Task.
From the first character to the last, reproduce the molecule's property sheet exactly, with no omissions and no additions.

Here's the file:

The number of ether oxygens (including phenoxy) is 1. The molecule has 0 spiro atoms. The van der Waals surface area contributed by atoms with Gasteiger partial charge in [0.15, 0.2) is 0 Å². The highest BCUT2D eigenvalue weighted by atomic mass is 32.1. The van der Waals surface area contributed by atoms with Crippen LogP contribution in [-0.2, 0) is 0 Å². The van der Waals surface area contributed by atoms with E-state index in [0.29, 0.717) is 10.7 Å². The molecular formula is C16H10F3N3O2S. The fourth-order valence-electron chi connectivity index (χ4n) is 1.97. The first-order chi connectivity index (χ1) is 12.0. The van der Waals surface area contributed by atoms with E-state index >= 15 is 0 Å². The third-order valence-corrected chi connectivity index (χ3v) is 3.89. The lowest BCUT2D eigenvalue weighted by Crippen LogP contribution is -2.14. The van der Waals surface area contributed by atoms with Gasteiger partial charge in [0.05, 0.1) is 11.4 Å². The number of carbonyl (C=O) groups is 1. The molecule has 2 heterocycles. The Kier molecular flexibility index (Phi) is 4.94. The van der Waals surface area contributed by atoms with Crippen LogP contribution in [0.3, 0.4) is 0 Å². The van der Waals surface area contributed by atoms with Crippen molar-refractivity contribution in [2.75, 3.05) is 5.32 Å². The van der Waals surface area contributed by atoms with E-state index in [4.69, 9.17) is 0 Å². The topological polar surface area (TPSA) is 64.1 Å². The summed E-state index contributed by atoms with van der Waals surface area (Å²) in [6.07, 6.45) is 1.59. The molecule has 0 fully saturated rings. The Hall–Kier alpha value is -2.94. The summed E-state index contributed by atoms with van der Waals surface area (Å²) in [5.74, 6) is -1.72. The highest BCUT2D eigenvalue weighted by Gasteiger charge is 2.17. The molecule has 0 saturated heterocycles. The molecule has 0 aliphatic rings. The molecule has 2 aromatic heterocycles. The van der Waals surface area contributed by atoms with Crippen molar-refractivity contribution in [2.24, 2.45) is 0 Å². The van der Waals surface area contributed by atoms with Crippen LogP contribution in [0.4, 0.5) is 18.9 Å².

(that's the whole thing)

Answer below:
The number of ether oxygens (including phenoxy) is 1. The molecule has 0 spiro atoms. The van der Waals surface area contributed by atoms with Gasteiger partial charge in [0.15, 0.2) is 0 Å². The highest BCUT2D eigenvalue weighted by atomic mass is 32.1. The van der Waals surface area contributed by atoms with Crippen LogP contribution in [-0.2, 0) is 0 Å². The van der Waals surface area contributed by atoms with E-state index in [0.29, 0.717) is 10.7 Å². The molecular formula is C16H10F3N3O2S. The fourth-order valence-electron chi connectivity index (χ4n) is 1.97. The first-order chi connectivity index (χ1) is 12.0. The van der Waals surface area contributed by atoms with E-state index >= 15 is 0 Å². The third-order valence-corrected chi connectivity index (χ3v) is 3.89. The lowest BCUT2D eigenvalue weighted by Crippen LogP contribution is -2.14. The van der Waals surface area contributed by atoms with Gasteiger partial charge in [0.05, 0.1) is 11.4 Å². The number of carbonyl (C=O) groups is 1. The molecule has 2 heterocycles. The Kier molecular flexibility index (Phi) is 4.94. The van der Waals surface area contributed by atoms with Crippen LogP contribution in [0.3, 0.4) is 0 Å². The van der Waals surface area contributed by atoms with Crippen molar-refractivity contribution in [2.75, 3.05) is 5.32 Å². The van der Waals surface area contributed by atoms with E-state index in [4.69, 9.17) is 0 Å². The topological polar surface area (TPSA) is 64.1 Å². The summed E-state index contributed by atoms with van der Waals surface area (Å²) in [6.07, 6.45) is 1.59. The molecule has 0 fully saturated rings. The Hall–Kier alpha value is -2.94. The summed E-state index contributed by atoms with van der Waals surface area (Å²) in [5.74, 6) is -1.72. The highest BCUT2D eigenvalue weighted by Gasteiger charge is 2.17. The molecule has 0 saturated heterocycles. The molecule has 0 aliphatic rings. The molecule has 2 aromatic heterocycles. The van der Waals surface area contributed by atoms with Crippen molar-refractivity contribution in [2.24, 2.45) is 0 Å². The van der Waals surface area contributed by atoms with Crippen LogP contribution in [0.4, 0.5) is 18.9 Å².